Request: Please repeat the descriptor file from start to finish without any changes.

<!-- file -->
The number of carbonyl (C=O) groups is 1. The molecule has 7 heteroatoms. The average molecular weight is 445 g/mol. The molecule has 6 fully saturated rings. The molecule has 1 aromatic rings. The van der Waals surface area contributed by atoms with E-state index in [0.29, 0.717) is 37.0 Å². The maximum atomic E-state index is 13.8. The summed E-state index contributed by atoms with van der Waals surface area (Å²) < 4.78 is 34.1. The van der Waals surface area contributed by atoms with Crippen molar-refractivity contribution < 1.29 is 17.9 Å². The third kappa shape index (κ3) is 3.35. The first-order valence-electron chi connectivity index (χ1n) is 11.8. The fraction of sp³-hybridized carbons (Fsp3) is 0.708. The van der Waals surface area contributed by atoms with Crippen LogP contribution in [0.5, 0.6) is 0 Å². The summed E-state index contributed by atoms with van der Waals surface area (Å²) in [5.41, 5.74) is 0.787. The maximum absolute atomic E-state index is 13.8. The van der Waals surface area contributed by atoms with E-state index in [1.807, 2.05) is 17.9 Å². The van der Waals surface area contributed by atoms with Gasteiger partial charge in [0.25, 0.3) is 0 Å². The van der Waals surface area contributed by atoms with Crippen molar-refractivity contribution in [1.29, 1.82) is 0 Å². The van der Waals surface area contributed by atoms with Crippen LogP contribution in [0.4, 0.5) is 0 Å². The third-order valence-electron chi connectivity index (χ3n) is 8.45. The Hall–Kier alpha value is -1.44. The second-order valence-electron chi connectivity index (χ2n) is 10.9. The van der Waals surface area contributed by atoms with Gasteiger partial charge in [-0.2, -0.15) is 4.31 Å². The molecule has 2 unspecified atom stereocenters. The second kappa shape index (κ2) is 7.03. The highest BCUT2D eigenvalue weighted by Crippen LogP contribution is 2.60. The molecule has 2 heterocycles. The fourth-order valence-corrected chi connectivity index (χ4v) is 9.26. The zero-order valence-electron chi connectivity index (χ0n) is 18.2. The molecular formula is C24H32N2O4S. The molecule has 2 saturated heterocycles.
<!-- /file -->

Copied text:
The number of carbonyl (C=O) groups is 1. The molecule has 7 heteroatoms. The average molecular weight is 445 g/mol. The molecule has 6 fully saturated rings. The molecule has 1 aromatic rings. The van der Waals surface area contributed by atoms with E-state index in [0.29, 0.717) is 37.0 Å². The maximum atomic E-state index is 13.8. The summed E-state index contributed by atoms with van der Waals surface area (Å²) < 4.78 is 34.1. The van der Waals surface area contributed by atoms with Crippen molar-refractivity contribution < 1.29 is 17.9 Å². The third kappa shape index (κ3) is 3.35. The first-order valence-electron chi connectivity index (χ1n) is 11.8. The fraction of sp³-hybridized carbons (Fsp3) is 0.708. The van der Waals surface area contributed by atoms with Crippen LogP contribution in [0.5, 0.6) is 0 Å². The summed E-state index contributed by atoms with van der Waals surface area (Å²) in [5.41, 5.74) is 0.787. The maximum absolute atomic E-state index is 13.8. The van der Waals surface area contributed by atoms with E-state index in [1.807, 2.05) is 17.9 Å². The van der Waals surface area contributed by atoms with Gasteiger partial charge in [0.25, 0.3) is 0 Å². The van der Waals surface area contributed by atoms with Crippen molar-refractivity contribution in [1.29, 1.82) is 0 Å². The van der Waals surface area contributed by atoms with Crippen LogP contribution in [0.4, 0.5) is 0 Å². The third-order valence-electron chi connectivity index (χ3n) is 8.45. The Hall–Kier alpha value is -1.44. The second-order valence-electron chi connectivity index (χ2n) is 10.9. The van der Waals surface area contributed by atoms with Gasteiger partial charge in [-0.2, -0.15) is 4.31 Å². The molecule has 2 unspecified atom stereocenters. The second kappa shape index (κ2) is 7.03. The highest BCUT2D eigenvalue weighted by Crippen LogP contribution is 2.60. The molecule has 2 heterocycles. The fourth-order valence-corrected chi connectivity index (χ4v) is 9.26. The zero-order valence-electron chi connectivity index (χ0n) is 18.2. The molecular formula is C24H32N2O4S. The molecule has 2 saturated heterocycles.